ARCHIVED FORECAST - All forecasts expire after 24 hours from the posting date/time.
Sunday December 2nd, 2018
Posted by Wendy Wagner on 12/02/18 at 7:00 am.
Avalanche risk
The Bottom Line
Moderate Avalanche Danger
Heightened avalanche conditions on specific terrain features. Evaluate snow and terrain carefully; identify features of concern.

The avalanche danger remains  MODERATE  above 2500′ in the Alpine. Human triggered slab avalanches up to 1-3′ thick remain possible due to a weak layer of snow under the Thanksgiving weekend storm snow. Additionally, watch for wind slabs that could form today, or did yesterday, with the continued southerly and easterly ridgetop winds.

2. Moderate
Alpine
/ Above 2,500'
Avalanche risk
Heightened avalanche conditions on specific terrain features. Evaluate snow and terrain carefully; identify features of concern.
1. Low
Treeline
/ 1,000'-2,500'
Avalanche risk
Generally safe avalanche conditions. Watch for unstable snow on isolated terrain features.
0. No Rating
Below Treeline
/ Below 1,000'
Avalanche risk

Special Announcements

Hatcher Pass saw snowfall yesterday and is expecting more snow today/tonight – make sure to check out Hatcher Pass Avalanche Center’s forecast!!  

Avalanche Problem 1
Persistent Slabs
Persistent Slab avalanches are the release of a cohesive layer of snow (a slab) in the middle to upper snowpack, when the bond to an underlying persistent weak layer breaks. Persistent layers include: surface hoar, depth hoar, near-surface facets, or faceted snow. Persistent weak layers can continue to produce avalanches for days, weeks or even months, making them especially dangerous and tricky. As additional snow and wind events build a thicker slab on top of the persistent weak layer, this avalanche problem may develop into a Deep Persistent Slab.
  • TYPE
    Persistent Slabs
  • Chance
    Almost Certain
    Very Likely
    Likely
    Possible
    Unlikely
  • Size
    Historic
    Very Large
    Large
    Small

Snowy skies are in the forecast for today and tonight. Although Turnagain Pass is not favored for this storm, up to 3″ could fall by this evening and an additional 3 to 6″ tonight. The Portage zone and areas on the southern Kenai should see rain at sea level but up to a foot of snow by tomorrow morning at the mid elevations. The rain line should hover near 1,000′ and possibly lower. Will this system start building back the mid elevation snowpack? It could be a start, but another warm system looks to move in Monday night. 

At the higher elevations, even small amounts of new snow will add weight to our existing snowpack. Sitting anywhere from 1 to 3′ below the snow surface is a thin layer of weak snow (buried surface hoar) . Friday’s earthquake gave this layer a good shake and triggering a large slide may becoming less and less likely, however it is still a concern. We can’t forget this layer is there in terrain above 2,500′, which can be easy as any obvious signs of instability are not likely to be seen. What we can do is listen for whumpfing, use safe travel protocol and choose lower angle slopes if we wish to avoid any uncertainty.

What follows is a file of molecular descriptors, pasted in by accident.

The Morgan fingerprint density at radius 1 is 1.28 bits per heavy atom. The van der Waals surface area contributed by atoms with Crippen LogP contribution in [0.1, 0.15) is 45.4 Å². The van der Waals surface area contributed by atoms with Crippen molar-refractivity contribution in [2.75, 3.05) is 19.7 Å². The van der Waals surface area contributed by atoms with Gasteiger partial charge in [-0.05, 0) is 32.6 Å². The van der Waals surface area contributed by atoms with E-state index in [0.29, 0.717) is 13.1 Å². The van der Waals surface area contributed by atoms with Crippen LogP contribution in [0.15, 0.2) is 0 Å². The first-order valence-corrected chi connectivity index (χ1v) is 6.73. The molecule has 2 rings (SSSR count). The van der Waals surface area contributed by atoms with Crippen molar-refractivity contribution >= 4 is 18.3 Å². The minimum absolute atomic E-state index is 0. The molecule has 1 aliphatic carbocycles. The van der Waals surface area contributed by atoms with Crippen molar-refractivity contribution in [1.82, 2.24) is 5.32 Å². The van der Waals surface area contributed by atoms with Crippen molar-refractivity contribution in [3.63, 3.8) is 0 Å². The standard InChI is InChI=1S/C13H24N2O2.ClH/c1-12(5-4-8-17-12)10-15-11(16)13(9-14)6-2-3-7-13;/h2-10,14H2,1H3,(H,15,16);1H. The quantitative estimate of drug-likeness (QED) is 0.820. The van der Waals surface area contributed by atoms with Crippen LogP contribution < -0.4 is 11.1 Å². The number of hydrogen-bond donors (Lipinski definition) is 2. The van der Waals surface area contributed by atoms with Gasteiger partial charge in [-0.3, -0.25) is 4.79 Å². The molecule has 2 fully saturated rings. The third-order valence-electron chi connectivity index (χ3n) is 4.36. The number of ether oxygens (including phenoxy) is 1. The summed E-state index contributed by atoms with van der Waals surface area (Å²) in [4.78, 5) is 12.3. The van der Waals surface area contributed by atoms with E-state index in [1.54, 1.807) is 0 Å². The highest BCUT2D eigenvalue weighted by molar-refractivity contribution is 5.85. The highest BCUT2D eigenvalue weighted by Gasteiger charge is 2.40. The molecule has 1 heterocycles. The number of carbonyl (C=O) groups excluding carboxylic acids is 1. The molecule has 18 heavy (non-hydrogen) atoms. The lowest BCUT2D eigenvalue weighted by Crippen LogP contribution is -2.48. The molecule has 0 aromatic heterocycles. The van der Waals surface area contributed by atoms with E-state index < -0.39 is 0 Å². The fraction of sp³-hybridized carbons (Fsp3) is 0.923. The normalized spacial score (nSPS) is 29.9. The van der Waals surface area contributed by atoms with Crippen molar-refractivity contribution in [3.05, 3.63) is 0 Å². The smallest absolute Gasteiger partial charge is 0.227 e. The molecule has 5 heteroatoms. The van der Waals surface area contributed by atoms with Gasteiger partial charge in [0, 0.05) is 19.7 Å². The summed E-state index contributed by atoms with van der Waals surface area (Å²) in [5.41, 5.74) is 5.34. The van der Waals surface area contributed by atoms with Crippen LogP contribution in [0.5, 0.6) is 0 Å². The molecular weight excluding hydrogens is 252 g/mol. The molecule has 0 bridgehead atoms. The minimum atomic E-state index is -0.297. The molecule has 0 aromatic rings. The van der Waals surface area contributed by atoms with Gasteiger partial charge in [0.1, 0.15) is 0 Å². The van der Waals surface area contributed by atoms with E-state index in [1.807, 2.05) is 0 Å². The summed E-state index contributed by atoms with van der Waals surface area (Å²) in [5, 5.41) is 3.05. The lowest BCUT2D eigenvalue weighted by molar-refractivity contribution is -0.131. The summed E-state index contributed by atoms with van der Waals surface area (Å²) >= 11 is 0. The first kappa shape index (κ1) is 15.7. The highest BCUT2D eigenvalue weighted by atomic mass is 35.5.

Avalanche Problem 2
Wind Slabs
Wind Slab avalanches are the release of a cohesive layer of snow (a slab) formed by the wind. Wind typically transports snow from the upwind sides of terrain features and deposits snow on the downwind side. Wind slabs are often smooth and rounded and sometimes sound hollow, and can range from soft to hard. Wind slabs that form over a persistent weak layer (surface hoar, depth hoar, or near-surface facets) may be termed Persistent Slabs or may develop into Persistent Slabs.
  • TYPE
    Wind Slabs
  • Chance
    Almost Certain
    Very Likely
    Likely
    Possible
    Unlikely
  • Size
    Historic
    Very Large
    Large
    Small

Moderate to strong ridgetop winds from the south and east are again over the area. Wind slabs lurking in catchment zones from yesterday as well as new slabs formed today are possible to find and trigger in steep terrain. Keep an eye out for yesterday’s wind loading patterns, which could be obscured by last night’s one to two inches of snow. Snowfall should accompany the strongest winds today, which are forecast for the afternoon. 

Mountain Weather

Yesterday:   Mostly cloudy skies were over the area with light snow showers adding 1-2″ of snow in the evening. Winds were strong out of the northeast at Sunburst weather station, yet the main flow direction was more southerly. Temperatures were in the low 30’s F at most mid and low elevations and in the upper 20’s F along ridgelines.

Today:   Another round of light snowfall is expected later today (1 to 3″) that could continue through tonight (an additional 3 to 6″). Snow/rain line should hover around 1,000′. This system is coming in from the SW and more favorable for snowfall in the Anchorage area and Hatcher Pass. Associated winds will again be southerly and easterly in the 20-30mph range with stronger gusts. Temperatures will remain in the low 30’s near 1,000′ and the mid to upper 20’s along ridgetops.

Tomorrow:   A short break in weather systems will give us mostly sunny skies for Monday. Models are showing that Monday night clouds and precipitation move back in as another large low-pressure pushes a moist frontal band over Southcentral.  

*Seattle Ridge wind sensor is rimed over.

PRECIPITATION 24-hour data (6am – 6am)

  Temp Avg (F) Snow (in) Water (in) Snow Depth (in)
Center Ridge (1880′) 32   2   0.2   12  
Summit Lake (1400′) 28   1   0.1   2  
Alyeska Mid (1700′) 31    0 0.15   0  

RIDGETOP 24-hour data (6am – 6am)

  Temp Avg (F) Wind Dir Wind Avg (mph) Wind Gust (mph)
Sunburst (3812′) 23   NE   21   56  
Seattle Ridge (2400′) 27   *no data   *no data     *no data